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How to Build Your Own WordPress Widget

This post will describe the basic functions and methods for building a multi-widget with a customized intake form and sidebar widget display. The intended audience for this WP developers and front-end coders looking to enhance their knowledge of WP.

Widget Structure in Summary

Generate Sidebar Widget Template

  • Determine the widget instance
  • Get widget data based on current instance of the widget
  • Insert widget data into an HTML template for display in a sidebar

Generate Widget Form and Process Submitted Data

  • Determine the widget instance
  • Get any existing widget data based on current instance of the widget
  • Do some stuff to see which sidebar the widget should be displayed in
  • Foreach instance of the widget used in the sidebar, process any submitted data and update the values in the database
  • Display the widget options form with any existing data for current instance of the widget

Register the Widgets for use by WordPress

  • Determine the widget instance
  • Setup the unique widget details
  • Register each instance of the widget for use by WordPress

Add the Widget to the Widget Initializer in WordPress

The Core Widget Structure

  1. widgetname_widget();
  2. widgetname_widget_control();
  3. widgetname_widget_register();
  4. add_action(‘widgets_init’, widgetname_widget_register);

These four functions make up the core widget structure. The first function inserts the stored widget values into the HTML template for display in a sidebar.

widgetname_widget();

First, the function arguments are interpreted to determine the instance of the widget that is being used. The variable $number is extracted from $widget_args and is used throughout the function to target the current instance of the widget.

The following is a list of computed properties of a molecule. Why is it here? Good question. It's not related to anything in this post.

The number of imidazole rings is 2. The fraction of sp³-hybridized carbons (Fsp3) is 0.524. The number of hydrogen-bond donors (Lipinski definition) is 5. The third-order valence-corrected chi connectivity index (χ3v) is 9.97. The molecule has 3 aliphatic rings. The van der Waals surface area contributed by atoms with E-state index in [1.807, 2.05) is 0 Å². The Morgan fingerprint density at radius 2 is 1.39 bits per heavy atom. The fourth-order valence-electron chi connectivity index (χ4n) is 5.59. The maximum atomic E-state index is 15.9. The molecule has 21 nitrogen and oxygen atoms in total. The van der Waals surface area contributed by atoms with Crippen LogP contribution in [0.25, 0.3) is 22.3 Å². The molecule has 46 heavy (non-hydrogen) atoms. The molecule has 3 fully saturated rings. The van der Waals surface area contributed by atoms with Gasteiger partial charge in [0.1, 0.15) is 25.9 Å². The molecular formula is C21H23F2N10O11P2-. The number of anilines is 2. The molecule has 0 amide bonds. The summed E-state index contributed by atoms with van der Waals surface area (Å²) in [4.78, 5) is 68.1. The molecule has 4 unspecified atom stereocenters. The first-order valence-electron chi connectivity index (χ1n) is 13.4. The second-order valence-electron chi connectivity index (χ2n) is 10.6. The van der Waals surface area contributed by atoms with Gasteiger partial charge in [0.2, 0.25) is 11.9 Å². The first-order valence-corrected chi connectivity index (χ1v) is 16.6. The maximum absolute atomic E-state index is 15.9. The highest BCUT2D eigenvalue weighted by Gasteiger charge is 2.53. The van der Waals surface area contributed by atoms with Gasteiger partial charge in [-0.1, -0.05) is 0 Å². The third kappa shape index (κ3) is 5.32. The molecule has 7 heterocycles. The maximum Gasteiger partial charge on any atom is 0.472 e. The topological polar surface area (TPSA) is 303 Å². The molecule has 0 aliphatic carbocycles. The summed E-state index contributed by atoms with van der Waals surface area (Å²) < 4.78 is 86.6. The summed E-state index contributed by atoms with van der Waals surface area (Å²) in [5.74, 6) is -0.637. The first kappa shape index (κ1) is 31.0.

1. function widgetname_widget$args, $widget_args = 1) {
  2.     extract( $args, EXTR_SKIP );
  3.     if ( is_numeric($widget_args) )
  4.         $widget_args = array( ‘number’ => $widget_args );
  5.     $widget_args = wp_parse_args( $widget_args, array( ‘number’ => -1 ) );
  6.     extract( $widget_args, EXTR_SKIP );

Then the values stored in the wp_options table are pulled using get_options('widgename_options'). The option name you use here will be used again in the other functions.

  1. $options = get_option(‘widgename_options’);
  2.     if ( !isset($options[$number]) ) return;

Next, put each widget value into a variable that will be used for the display in the widget HTML. Since the widget can have multiple instances, each with their own separate values, you have to call the option values by the instances number. So $options[$number] refers to the widget instance you are using.

  1. $title = $options[$number][‘title’];    // single value
  2. $text = $options[$number][‘text’];      // single value
  3. $check = $options[$number][‘check’];       // multi value
  4. $radio = $options[$number][‘radio’];       // single value
  5. $select = $options[$number][’select’];     // single value
  6. $textarea = $options[$number][‘textarea’]; // single value

Now you can just create an HTML template and echo the variables you just established. Because the widget form groups the checkboxes, the selected values are stored in an array and so each value is displayed through a foreach loop.

  1. echo $before_widget; // start widget display code
  2.     <h2><?=$title?></h2>
  3.     <p><?=$text?></p>
  4.      <ul>
  5.     <?php foreach($check as $value){ ?>
  6.         <li><?=$value?></li>